In Latin, a lucus is a “dark grove”. In the eighteenth century, British etymologists decided that the word lucus came from the root verb lucere, meaning “to shine”. The idea was that a lucus was called a lucus because there was no lucendo going on there. The fact that this explanation achieved currency among schoolmasters gives you some sort of idea of the desperate state of Classical scholarship in Britain in the eighteenth century, by way of an introductory toccata to a short but ill-tempered discussion on another field in which truly terrible explanations are par for the course; Evolutionary Psychology. People who have read Henry’s comments in the same area are excused this one.
The trouble with lucus a non lucendo type explanations is that having learned one of them doesn’t help you at all with deducing any others. For example, if there were a particular type of mushroom that usually grew in dark groves, then the principle which led you to establish lucere as the root of lucus might start you thinking that it should probably be called a cuniculus, since rabbits don’t eat it. Or a vinum, because it doesn’t taste of wine. Or a catapult, because it isn’t one. Because the “non lucendo” explanation didn’t really add anything to our understanding of why a grove is called lucus, it doesn’t help you move on. There’s a general principle at work here, related to the parsimony of hypotheses; if something’s going to count as an explanation of X, then it ought to at least partly work as an explanation of things which are similar to X.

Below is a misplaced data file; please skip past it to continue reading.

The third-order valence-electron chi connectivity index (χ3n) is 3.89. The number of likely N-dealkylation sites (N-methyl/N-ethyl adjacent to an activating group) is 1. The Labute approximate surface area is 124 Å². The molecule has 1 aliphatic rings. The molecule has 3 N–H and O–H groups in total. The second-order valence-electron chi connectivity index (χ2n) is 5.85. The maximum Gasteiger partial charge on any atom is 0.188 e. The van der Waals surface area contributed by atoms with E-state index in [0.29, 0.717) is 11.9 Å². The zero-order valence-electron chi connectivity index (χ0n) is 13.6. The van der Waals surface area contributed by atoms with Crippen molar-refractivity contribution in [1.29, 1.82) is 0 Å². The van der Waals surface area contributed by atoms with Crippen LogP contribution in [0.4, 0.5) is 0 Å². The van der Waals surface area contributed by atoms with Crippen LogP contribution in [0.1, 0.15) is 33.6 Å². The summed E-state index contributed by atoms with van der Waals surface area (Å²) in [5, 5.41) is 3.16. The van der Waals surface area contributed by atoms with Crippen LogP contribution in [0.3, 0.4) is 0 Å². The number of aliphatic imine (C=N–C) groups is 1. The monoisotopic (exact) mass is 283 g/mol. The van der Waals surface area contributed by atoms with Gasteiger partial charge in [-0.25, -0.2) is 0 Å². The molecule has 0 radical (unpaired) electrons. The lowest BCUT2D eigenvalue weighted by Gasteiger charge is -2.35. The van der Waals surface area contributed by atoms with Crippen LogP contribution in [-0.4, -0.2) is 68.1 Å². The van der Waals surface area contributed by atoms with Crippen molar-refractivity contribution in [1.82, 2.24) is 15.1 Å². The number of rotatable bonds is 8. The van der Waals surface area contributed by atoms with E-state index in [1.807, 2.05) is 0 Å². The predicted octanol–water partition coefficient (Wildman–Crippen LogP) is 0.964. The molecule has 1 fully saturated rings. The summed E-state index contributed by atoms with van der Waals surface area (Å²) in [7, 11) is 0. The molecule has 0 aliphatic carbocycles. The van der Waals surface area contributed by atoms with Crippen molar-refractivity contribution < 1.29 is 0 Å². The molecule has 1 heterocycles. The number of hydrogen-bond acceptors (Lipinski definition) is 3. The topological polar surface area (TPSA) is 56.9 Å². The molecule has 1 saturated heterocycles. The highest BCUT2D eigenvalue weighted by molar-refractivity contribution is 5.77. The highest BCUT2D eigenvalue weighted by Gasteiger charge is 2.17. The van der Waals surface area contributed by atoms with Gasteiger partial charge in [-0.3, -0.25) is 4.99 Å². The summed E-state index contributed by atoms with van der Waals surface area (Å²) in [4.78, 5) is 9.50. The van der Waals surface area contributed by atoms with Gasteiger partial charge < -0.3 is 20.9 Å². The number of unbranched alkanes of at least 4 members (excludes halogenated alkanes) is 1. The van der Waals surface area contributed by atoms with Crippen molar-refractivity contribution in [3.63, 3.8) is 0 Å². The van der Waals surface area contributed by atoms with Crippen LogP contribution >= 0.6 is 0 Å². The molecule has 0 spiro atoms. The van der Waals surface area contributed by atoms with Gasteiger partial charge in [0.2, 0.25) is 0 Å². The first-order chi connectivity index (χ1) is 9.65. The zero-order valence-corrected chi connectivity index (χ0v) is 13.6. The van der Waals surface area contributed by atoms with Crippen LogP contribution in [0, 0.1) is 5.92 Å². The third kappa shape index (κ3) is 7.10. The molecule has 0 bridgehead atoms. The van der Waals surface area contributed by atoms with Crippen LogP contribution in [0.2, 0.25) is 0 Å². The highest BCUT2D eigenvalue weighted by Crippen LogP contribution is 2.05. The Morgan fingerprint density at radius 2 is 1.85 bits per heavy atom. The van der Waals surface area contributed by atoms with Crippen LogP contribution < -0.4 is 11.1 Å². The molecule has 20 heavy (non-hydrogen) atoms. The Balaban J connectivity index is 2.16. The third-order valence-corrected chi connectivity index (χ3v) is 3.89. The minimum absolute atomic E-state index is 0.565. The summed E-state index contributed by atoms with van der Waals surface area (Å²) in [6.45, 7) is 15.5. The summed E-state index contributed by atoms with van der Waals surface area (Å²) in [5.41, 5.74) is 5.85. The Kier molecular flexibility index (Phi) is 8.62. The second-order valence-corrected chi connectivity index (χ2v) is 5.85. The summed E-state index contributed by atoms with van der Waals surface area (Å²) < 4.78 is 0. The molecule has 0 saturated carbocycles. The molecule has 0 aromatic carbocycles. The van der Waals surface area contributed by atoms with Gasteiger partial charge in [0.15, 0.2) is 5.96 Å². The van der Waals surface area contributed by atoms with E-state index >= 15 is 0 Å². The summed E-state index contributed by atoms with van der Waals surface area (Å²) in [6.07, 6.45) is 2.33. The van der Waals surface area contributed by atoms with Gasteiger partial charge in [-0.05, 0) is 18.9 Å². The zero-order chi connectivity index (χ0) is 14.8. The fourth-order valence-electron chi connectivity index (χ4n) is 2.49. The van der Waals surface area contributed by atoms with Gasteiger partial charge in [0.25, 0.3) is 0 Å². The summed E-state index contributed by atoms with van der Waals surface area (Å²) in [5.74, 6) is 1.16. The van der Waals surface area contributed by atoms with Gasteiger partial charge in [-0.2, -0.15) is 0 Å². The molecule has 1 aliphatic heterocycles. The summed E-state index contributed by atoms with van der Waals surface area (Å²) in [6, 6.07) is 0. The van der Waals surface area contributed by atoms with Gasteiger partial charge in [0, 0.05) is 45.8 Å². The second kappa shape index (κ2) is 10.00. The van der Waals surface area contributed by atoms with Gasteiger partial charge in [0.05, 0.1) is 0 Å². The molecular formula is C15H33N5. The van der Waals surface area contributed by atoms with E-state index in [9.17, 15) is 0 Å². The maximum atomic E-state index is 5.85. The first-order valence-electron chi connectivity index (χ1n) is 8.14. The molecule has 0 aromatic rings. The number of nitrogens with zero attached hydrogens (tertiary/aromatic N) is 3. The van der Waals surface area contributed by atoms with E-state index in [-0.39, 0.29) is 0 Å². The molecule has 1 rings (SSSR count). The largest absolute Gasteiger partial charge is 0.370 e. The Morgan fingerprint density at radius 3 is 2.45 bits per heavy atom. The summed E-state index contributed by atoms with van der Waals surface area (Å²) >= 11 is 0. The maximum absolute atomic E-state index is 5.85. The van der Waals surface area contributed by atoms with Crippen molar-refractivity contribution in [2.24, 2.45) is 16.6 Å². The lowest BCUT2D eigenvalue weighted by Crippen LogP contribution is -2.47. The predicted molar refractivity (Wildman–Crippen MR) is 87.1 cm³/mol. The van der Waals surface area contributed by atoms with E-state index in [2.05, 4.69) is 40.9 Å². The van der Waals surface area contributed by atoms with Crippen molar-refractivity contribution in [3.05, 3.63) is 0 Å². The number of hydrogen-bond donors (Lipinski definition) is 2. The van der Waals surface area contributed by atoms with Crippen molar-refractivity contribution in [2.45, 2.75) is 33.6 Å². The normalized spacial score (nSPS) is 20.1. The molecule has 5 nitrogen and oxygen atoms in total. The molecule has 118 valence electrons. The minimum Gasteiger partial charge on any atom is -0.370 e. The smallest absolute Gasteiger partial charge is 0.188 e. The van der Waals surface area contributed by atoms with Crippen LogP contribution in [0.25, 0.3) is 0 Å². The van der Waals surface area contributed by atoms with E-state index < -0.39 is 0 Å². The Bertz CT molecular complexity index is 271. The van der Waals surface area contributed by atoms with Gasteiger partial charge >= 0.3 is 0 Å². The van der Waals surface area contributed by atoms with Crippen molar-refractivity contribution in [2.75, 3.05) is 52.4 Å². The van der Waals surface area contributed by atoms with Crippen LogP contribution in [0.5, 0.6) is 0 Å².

A number of explanations in evolutionary psychology don’t do very well by this criterion. Most glaringly, the famous “Natural History of Rape” by Randy Thornhill and Craig Palmer, which goes on for several hundred pages explaining how rape is either “an adaptation that was directly favored by selection because it increased male reproductive success by way of increasing mate number” or “a product of other psychological adaptations, especially those that function to produce the sexual desires of males for multiple partners without commitment”. This is a pretty controversial theory in and of itself, but let’s pretend that we all took it on board as a really good theory of why men commit rapes. How far does this get us as a theory of things similar to rape?
Well, what’s similar to rape? Two things; consensual sex is similar to rape in that it involves sex. And aggravated sexual battery is similar to rape in that it’s a sexual assault. Thornhill and Palmer’s theory (that rape is either a mating strategy or a byproduct of mating strategies) works reasonably well in giving us a theory of consensual sex – that’s also likely to be a mating strategy. But not very well at all in giving us a theory of aggravated sexual battery. Or indeed of any other sex crime which does not involve the vaginal penetration of a woman of childbearing age. It’s an explanation that doesn’t explain.